–Herman Melville, Moby-Dick, Chapter cxxxii – THE SYMPHONY

Just a reminder that the 200th anniversary of Herman Melville’s birthday is coming up on August 1, 2019, so it is time to read/re-read Moby-Dick!

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…God only has that right and privilege. Thinking is, or ought to be, a coolness and a calmness; and our poor hearts throb, and our poor brains beat too much for that. And yet, I’ve sometimes thought my brain was very calm – frozen calm, this old skull cracks so, like a glass in which the contents turned to ice, and shiver it. And still this hair is growing now; this moment growing, and heat must breed it; but no, it’s like that sort of common grass that will grow anywhere, between the earthy clefts of Greenland ice or in Vesuvius lava. How the wild winds blow it; they whip it about me as the torn shreds of split sails lash the tossed ship they cling to. A vile wind that has no doubt blown ere this through prison corridors and cells, and wards of hospitals, and ventilated them, and now comes blowing hither as innocent as fleeces. Out upon it! – it’s tainted. Were I the wind, I’d blow no more on such a wicked, miserable world. I’d crawl somewhere to a cave, and slink there. And yet, ’tis a noble and heroic thing, the wind! who ever conquered it? In every fight it has the last and bitterest blow. Run tilting at it, and you but run through it. Ha! a coward wind that strikes stark naked men, but will not stand to receive a single blow. Even Ahab is a braver thing – a nobler thing that that. Would now the wind but had a body; but all the things that most exasperate and outrage mortal man, all these things are bodiless, but only bodiless as objects, not as agents. There’s a most special, a most cunning, oh, a most malicious difference! And yet, I say again, and swear it now, that there’s something all glorious and gracious in the wind. These warm Trade Winds, at least, that in the clear heavens blow straight on, in strong and steadfast, vigorous mildness; and veer not from their mark, however the baser currents of the sea may turn and tack, and mightiest Mississippies of the land swift and swerve about, uncertain where to go at last. And by the eternal Poles! these same Trades that so directly blow my good ship on; these Trades, or something like them – something so unchangeable, and full as strong, blow my keeled soul along! To it! Aloft there! What d’ye see?”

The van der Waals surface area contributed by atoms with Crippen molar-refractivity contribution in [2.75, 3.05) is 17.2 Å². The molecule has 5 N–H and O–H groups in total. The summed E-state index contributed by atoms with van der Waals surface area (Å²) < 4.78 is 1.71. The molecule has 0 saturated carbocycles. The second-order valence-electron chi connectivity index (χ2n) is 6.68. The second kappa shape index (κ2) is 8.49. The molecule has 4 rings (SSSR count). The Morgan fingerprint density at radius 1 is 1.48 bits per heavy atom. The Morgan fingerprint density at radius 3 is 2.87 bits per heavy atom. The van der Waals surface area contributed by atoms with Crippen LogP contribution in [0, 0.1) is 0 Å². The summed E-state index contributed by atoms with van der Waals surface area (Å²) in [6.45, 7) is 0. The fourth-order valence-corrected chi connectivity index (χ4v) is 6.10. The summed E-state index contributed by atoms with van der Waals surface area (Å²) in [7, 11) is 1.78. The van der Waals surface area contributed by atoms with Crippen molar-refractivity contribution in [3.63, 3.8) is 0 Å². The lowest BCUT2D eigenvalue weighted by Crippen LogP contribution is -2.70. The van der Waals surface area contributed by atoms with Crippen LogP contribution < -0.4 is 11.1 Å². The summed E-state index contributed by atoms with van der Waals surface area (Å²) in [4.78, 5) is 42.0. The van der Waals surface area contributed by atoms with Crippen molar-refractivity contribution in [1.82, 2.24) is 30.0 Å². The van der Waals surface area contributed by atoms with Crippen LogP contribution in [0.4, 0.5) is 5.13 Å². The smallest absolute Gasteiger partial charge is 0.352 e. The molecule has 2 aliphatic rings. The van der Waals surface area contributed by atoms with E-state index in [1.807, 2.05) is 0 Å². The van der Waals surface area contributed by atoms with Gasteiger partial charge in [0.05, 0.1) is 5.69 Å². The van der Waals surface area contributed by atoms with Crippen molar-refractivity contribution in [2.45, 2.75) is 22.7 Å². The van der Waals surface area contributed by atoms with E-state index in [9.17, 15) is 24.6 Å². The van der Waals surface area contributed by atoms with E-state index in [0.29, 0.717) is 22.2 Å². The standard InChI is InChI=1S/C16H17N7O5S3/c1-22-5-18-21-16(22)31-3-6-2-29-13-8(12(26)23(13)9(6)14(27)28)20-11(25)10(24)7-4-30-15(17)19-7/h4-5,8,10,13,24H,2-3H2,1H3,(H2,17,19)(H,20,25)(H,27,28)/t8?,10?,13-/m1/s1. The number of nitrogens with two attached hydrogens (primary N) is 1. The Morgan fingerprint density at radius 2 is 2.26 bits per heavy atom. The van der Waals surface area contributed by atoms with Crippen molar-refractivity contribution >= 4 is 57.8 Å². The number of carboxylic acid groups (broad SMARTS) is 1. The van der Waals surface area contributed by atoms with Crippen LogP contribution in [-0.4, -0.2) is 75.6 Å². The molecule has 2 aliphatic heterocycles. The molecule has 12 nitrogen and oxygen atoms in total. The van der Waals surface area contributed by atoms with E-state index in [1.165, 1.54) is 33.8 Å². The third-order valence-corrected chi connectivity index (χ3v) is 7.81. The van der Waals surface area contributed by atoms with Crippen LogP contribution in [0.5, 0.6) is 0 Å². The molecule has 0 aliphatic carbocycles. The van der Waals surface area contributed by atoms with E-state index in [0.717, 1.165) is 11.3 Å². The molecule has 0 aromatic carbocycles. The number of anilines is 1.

–Chapter cxxxv – THE CHASE – THIRD DAY

“The wind blows where it wills, and you hear the sound of it, but you do not know whence it comes or whither it goes; so it is with every one who is born of the Spirit.” (John 3:8)

(The artwork is by Rockwell Kent.)

Merely bearing witness

Did you read that the poet Richard Wilbur died? You will recall that he was the Poet Laureate of the U.S. for awhile. He taught at Smith College when I was there.

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He was much honored in his lifetime, but, of course, the NY Times obit tends to focus on the negative, stating snidely, “By the early 1960s, however, critical opinion generally conformed to Mr. Jarrell’s oft-quoted assessment that Mr. Wilbur ‘never goes too far, but he never goes far enough.'”